Saturday, March 13, 2010
11 Liberal Democrat Councillors to retire in Liverpool local elections
Yes, you did read that correctly, 11 of the 46 LibDem councillors in Liverpool are standing down in May 2010.
The Daily Post reports the full list here
Some of them are absolutely understandable and deserved the applause in the final council meeting of their terms in office - Councillor Trevor Jones and Councillor Roger Johnson for instance, have had a long life of public service and fully deserve a restful retirement. Councillor Paul Clark likewise, makes in my view a pragmatic decision to leave the council on a high, having served recently as Lord Mayor, and with an equally long period of service. This is much more dignified than leaving through the ballot box. If I were in his position, after his years of service, I think I would make the same choice.
Other of the retirements are also entirely to be expected - Hirst, convicted of electoral crime, should have stood down 15 months ago when he was found guilty, or 12 months ago when he lost his appeal. There will be no tears shed in Wavertree ward - and I speak as a resident thereof.
And neither will there be hankies waved in Croxteth as the defector who kept the LibDems in power for 2 years, Nadia Stewart, leaves the political stage.
Colin Eldridge leaves to concentrate his attention on the General election where he is a candidate in the marginal constituency of Liverpool Wavertree. Given the kicking the LibDems gave my co-councillor Liam Robinson for daring to put his name forward for Kensington and Fairfield, whilst cutting his teeth as a first-time Parliamentary candidate in Fylde for the General Election (where the Labour Party has never won), Eldridge had no choice but to put his money where his mouth is. He and his apparatchiks would know that the charge of hypocrisy would ring loudly across Liverpool Wavertree if he had not stood down.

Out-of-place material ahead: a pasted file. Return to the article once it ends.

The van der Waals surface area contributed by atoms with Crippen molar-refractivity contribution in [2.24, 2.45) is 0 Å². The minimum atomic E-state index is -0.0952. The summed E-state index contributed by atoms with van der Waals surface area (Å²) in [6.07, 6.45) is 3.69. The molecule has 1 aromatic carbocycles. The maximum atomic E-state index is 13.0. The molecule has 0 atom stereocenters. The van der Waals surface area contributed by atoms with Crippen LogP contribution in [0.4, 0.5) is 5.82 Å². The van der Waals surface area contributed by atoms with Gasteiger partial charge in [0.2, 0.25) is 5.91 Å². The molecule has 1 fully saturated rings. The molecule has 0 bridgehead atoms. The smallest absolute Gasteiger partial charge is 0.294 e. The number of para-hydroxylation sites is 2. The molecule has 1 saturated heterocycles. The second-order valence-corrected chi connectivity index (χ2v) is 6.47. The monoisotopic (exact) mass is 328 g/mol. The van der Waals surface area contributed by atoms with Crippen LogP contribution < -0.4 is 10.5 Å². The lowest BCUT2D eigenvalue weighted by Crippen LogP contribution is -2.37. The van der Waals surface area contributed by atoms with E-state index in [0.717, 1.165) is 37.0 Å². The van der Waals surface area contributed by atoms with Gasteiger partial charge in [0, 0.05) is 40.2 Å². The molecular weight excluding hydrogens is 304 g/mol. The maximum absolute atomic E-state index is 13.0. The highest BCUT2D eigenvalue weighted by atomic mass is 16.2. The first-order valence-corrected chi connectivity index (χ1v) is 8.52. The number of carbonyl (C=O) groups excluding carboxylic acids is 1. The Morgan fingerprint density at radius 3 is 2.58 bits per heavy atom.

What is more curious is why Councillors Josie Mullen, Jean Seddon, Andrew Tremarco, Linda Jane Buckle and Peter Allen are leaving the council. Are they dispirited with the job? with their party nationally or locally? do they fear defeat through the ballot box? did they jump or were they pushed? I like Josie and Andrew, I am sorry to see them both leave. I have not really met the others, we have not shared any committees that I can recall and have never worked together on any panels or projects.
And who will stand in their places?
That is an equally interesting question.
Keeping it in the family?
How many of the new candidates will be partners or family members of the rump left behind, rearranging the sun loungers?
I understand that the LibDem candidate in Wavertree ward is the partner of Councillor Keith Turner, his ex-wife being on the council already, her own partner was defeated at the polls 2 years ago.
I have heard that Peter Allen's defeated wife in 2008 in St Michael's is standing again but in Greenbank ward. The husband of Jean Seddon who is standing down, stood unsuccessfully in Fazakerley ward last month, will he try again? I am told that the LibDem candidate in Knotty Ash is the girlfriend of one of the councillors there.
Currently we have four Cleins (the third biggest party in Liverpool as Paul told the chamber to great acclaim a few meetings ago), two Clucas', two Gould's, two Kemp's, all those Turner links... while the Allens and the Jones's double acts finished in 2008.
I look forward to reading Brocklebank or David Bartlett as they attempt to construct the new LibDem family trees after May 6th.
What about the Labour Party's family trees? I hear you ask... A fair question, I think I am right in saying that one councillor is the partner of another councillor's daughter and of course it goes without saying that it would be wonderful if Joanne Anderson was able to join her father on the Labour benches, but that is the extent of our connectivity just now as far as I know.
I am amazed frankly, at the scale of these retirements. Very nearly a quarter of the LibDem group are leaving. Contrast this with the Labour Group, Green Party and Liberal Party - not a single retirement between us - and we are 44 strong.
You must arrive at your own conclusions about these 11 retirements but I do think it is a question worth posing. Would a confident group be haemorrhaging like this?